Wee-hours meeting violates state law


By Steve Key
Hoosier State Press Association

An Indiana Court of Appeals decision reaffirms the importance for local government units to comply with the state’s Open Door Law.

After dismissing all other claims in a lawsuit filed by a fired teacher against the Springs Valley School Corp., the three-judge panel did find a violation of the Open Door Law by the school board and sent the case back to Orange County Circuit Court for reconsideration.

Risha Warren, who had been a second-grade teacher, had appealed the trial court’s dismissal of her case, which alleged the school corporation had breached her contract, defamed her and violated the Open Door Law the night she was fired by the school board.

The school board started an executive session to discuss Warren’s status at 5 p.m. on Dec. 20, 2012. The open part of the school board meeting was scheduled to begin at 7 p.m.

The closed-door session, according to the opinion written by Appellate Judge Margaret Robb, was lengthy as the school board heard from nine witnesses and examined 12 exhibits.

The school board then went into deliberations on the matter as Warren, her attorney Michael Kendall, and union representative Sandra Steele waited down the hall in a separate room.

Other than an exchange of offer that would allow Warren to keep her job and counter-offer between the school board attorney and her, the closed-door deliberations continued for hours.

The ruling states that Warren at 2:30 a.m. noticed through a window that cars were leaving the parking lot.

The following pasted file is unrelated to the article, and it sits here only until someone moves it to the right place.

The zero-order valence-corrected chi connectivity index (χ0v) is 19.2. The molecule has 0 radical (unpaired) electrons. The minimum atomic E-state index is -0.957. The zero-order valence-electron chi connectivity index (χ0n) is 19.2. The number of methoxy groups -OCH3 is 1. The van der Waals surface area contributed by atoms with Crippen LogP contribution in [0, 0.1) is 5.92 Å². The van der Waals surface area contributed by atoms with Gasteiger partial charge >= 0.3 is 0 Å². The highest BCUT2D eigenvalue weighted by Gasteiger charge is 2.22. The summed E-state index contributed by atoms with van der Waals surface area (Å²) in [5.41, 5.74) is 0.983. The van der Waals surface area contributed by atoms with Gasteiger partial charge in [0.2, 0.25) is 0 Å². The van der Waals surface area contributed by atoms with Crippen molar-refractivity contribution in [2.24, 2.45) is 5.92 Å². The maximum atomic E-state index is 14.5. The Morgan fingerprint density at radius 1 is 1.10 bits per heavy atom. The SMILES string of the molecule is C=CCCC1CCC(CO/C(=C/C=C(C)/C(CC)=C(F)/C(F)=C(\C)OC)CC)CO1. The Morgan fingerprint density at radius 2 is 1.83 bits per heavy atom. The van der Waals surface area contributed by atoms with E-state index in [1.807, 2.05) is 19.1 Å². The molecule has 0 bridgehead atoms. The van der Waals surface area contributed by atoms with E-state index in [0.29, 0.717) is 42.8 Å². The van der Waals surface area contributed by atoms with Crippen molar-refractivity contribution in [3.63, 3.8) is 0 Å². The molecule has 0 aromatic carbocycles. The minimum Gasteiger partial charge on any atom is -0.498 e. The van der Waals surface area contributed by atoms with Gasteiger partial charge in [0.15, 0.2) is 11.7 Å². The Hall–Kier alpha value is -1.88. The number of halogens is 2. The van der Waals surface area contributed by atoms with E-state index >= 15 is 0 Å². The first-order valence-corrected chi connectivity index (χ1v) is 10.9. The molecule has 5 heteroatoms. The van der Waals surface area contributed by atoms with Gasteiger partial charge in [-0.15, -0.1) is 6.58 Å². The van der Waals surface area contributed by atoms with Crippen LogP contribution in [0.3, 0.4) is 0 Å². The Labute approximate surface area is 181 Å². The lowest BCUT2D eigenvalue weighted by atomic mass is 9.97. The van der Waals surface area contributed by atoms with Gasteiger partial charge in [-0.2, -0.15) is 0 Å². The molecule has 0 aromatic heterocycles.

The meeting memoranda noted that the school board met in its public meeting at 2:25 a.m. Dec. 21 and voted to dismiss Warren prior to adjourning at 2:33 a.m.

Judges Robb, Nancy Vaidik and Rudolph Pyle III unanimously agreed that the trial court correctly dismissed the charges of breach of contract and defamation but ordered the judge to take another look at the Open Door Law violation claim.

The ruling pointed to I.C. 5-14-1.5-5(h), which provides that notice of a meeting hasn’t been properly given if the governing body convenes at a time so unreasonably departing from the time stated in the notice that the public is “misled or substantially deprived of the opportunity to attend, observe, and record the meeting.”

Starting the meeting over seven hours late was a technical violation, the school district’s attorney argued before the appellate panel – a contention not accepted by the three judges.

“Undoubtedly, the lateness of hour substantially deprived the public of the opportunity to attend. The fact that several members of the public nonetheless attended does not alter our conclusion. Holding a public meeting at 2:30 a.m. is unreasonable and contrary to the purpose of the Open Door Law.”

Judge Robb wrote that the violation both impaired public access to the meeting and affected the substance of the final action taken.

Warren said she would have challenged the vote for her termination if she had known the meeting was occurring down the hall from the room where she had been waiting.

The decision should serve as a clarion call to local government units that compliance with the Open Door Law isn’t optional, and violations have consequences.

If Warren is successful in her Open Door Law claim before the Orange County judge, the Springs Valley school district could be required to start the termination process over – meaning Warren was an employee through the end of her contract and deserving of compensation.

She also would be eligible for reasonable attorney fees and court costs in her pursuit of the Open Door Law violation point if she sought an opinion from the state’s public access counselor prior to the filing of her lawsuit.

Steve Key is executive director and general counsel for the Hoosier State Press Association.